For the vast majority of candidates, the question isn’t if they will fight Trump’s immigration policies, but how. That’s not surprising: Aside from the lone Republican, a Green Party candidate, a
At a campaign kickoff, Assemblyman Gomez spoke as his mother sat at a table front and center with other family members. As he talked about the struggles his parents endured, he paused to look at her. "No llores, Mamá — Don't cry, Mom," he said in Spanish.
"For the son of immigrants to run for elected office, not even a generation after my parents got here, that's what makes America a great place," Gomez said. He was born in the U.S. along with his brother, but his parents and four other siblings lived illegally in the shadows for years. All later successfully petitioned for permanent residency. Gomez said his 9-year-old nephew is afraid that his mother, who is still a permanent resident, could get deported under Trump.
"The people I know, they're immigrants who keep their nose to the ground, they work hard, they don't ask the system for anything," said Aramayo, a public relations consultant. "They're looking for a leader who's going to be bold and brave and fight [Trump]."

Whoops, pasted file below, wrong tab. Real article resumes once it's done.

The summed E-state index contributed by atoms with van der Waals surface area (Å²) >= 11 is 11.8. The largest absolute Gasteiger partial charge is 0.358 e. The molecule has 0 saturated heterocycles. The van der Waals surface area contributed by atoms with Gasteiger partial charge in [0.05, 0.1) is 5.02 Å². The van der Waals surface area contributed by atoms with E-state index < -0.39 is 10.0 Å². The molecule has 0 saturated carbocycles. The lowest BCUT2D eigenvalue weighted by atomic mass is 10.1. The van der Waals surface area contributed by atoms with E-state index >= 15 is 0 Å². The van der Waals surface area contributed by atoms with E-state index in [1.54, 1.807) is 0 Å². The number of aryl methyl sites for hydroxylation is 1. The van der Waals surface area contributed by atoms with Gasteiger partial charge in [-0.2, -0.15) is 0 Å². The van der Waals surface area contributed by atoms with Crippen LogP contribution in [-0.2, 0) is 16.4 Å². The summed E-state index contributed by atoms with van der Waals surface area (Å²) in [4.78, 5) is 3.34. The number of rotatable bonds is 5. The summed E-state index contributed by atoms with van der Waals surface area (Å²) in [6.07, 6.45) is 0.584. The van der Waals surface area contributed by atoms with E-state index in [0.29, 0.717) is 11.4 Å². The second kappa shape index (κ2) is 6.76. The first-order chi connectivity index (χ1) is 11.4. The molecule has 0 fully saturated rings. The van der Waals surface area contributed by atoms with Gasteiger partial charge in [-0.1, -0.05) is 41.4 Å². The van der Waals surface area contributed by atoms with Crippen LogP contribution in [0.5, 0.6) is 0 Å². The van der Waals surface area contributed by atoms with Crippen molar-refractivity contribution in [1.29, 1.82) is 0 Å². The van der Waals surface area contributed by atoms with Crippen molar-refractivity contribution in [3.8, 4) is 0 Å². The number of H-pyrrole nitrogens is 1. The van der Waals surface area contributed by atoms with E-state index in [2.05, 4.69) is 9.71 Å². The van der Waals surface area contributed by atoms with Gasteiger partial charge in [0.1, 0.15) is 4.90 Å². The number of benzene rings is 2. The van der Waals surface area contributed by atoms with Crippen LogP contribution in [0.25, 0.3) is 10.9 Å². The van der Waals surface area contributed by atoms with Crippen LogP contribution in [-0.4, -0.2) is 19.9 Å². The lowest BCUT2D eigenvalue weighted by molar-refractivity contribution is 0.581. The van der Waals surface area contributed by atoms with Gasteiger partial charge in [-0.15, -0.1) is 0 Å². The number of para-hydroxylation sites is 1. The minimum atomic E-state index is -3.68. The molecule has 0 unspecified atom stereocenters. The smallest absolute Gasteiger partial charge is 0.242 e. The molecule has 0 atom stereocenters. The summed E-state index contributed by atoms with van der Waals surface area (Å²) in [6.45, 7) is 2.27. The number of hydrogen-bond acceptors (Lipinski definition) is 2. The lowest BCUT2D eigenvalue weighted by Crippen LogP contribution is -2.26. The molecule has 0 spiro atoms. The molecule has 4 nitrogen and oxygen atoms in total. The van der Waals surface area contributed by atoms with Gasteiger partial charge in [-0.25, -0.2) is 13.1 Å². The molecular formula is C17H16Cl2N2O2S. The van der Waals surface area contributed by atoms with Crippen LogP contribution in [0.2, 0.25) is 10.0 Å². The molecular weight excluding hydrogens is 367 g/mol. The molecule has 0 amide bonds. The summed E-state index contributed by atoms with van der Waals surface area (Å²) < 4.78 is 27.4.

Steven Mac, an L.A. County prosecutor and an officer in the U.S. Army Reserve, says he'd take a more nuanced approach.
"If we're yelling and screaming at Trump, he's not going to change his mind," Mac said. "Our main job is to convince the rest of America … and convince members in the House of Representatives."
Mac says he supports military service as a pathway to citizenship — an idea backed this year by at least one California House Republican — and a federal law similar to DACA to protect people brought to the U.S. illegally as children.
His parents fled Vietnam as refugees in the 1970s and later became U.S. citizens. His father has worked in Chinatown restaurants for most of his life, and his mom still runs the family dry cleaning business. He often thinks about what might have happened to them if a refugee ban had blocked them from moving to the U.S.
Even William "Rodriguez" Morrison, a perennial candidate for local offices and the lone Republican running, wouldn't support many of the immigration policies Trump campaigned on, including the border wall and large-scale deportation of immigrants. His father was a Jamaican immigrant, and his maternal grandparents came from Mexico.
"If they've lived here, gotten their education here, this is just as much their homeland as it is ours," Morrison said.